When I’m asked to look at organizational plans, one item that emerges as problematic is when it is initiative rich without clear connections to mindsets.
Initiatives get all the buzz. These get all the focus. But very, very little in terms of organizational growth is about initiatives. The key is collective and individual mindset growth.
How do you know if you are initiative implementation focused instead of mindset growth focused?
- People talk about organizational fatigue or too many initiatives instead of talk about organizational evolution and adjustments of initiatives
- People use negative, frustrated, and tense language such as “how long will this last?” instead of thoughtful, inquisitive language such as “what does this mean and how can I utilize this”
- Leadership uses language associated with getting buy-in instead of language associated with people coming to believe, grow, and lead
- Success is measured in terms of project completion instead of measured in terms of ongoing organizational influence and progress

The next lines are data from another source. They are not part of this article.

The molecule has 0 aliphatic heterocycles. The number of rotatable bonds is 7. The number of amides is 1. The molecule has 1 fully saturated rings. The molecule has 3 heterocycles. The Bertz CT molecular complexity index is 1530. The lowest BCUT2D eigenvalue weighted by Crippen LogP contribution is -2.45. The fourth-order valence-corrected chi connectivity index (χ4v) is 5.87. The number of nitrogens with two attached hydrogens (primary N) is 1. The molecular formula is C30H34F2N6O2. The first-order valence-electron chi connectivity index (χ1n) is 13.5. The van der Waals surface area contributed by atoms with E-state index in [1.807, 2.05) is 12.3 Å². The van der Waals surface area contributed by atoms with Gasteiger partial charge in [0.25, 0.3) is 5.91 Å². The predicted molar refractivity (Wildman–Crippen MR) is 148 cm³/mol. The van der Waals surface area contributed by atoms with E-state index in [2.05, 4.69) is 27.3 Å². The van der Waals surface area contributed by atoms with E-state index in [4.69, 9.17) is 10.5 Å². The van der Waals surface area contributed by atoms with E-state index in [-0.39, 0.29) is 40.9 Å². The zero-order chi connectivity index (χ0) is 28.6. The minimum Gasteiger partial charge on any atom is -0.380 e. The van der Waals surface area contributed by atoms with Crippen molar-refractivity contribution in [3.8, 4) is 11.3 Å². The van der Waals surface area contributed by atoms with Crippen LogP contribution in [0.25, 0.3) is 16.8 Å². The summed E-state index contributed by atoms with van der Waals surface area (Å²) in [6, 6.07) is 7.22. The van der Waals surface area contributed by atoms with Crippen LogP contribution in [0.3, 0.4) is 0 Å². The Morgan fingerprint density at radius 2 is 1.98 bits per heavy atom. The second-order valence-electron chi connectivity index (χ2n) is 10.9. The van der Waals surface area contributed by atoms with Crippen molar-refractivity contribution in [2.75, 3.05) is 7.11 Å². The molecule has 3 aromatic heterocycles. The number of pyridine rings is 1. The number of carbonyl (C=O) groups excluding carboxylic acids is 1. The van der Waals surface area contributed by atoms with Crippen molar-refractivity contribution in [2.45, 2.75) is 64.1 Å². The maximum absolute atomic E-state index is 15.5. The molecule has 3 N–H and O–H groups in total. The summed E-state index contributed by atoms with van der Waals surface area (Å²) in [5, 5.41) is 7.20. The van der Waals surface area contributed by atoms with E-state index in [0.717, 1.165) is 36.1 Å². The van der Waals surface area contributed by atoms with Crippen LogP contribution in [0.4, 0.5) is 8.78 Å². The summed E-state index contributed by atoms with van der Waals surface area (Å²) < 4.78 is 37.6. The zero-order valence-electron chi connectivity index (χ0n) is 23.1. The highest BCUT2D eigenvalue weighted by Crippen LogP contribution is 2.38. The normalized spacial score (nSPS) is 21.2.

Organizational fatigue is not a problem of perpetual motion. It is a problem of initiative buy-in focus instead of mindset belief growth. It is a problem of a short-term win focus.
Now don’t get me wrong. Initiatives are important. However, these need to be tied to the mindsets that organizations are trying to grow. If not, you’ll find people concerned about time, another initiative, etc.
I believe in these mindsets: a sense of agency, agility, collaboration, freedom, innovation, joy and happiness. With each initiative that I lead, I ask the following:
- does this initiative support or go against those mindset
- how will these initiatives continue to grow those mindset
- how are these presented in order to show support for those mindsets
- if the initiative is against these mindsets, how is this shared and discussed so we have organizational and landscape awareness.
What are the mindsets you value? How are these being tied to and supported by initiatives?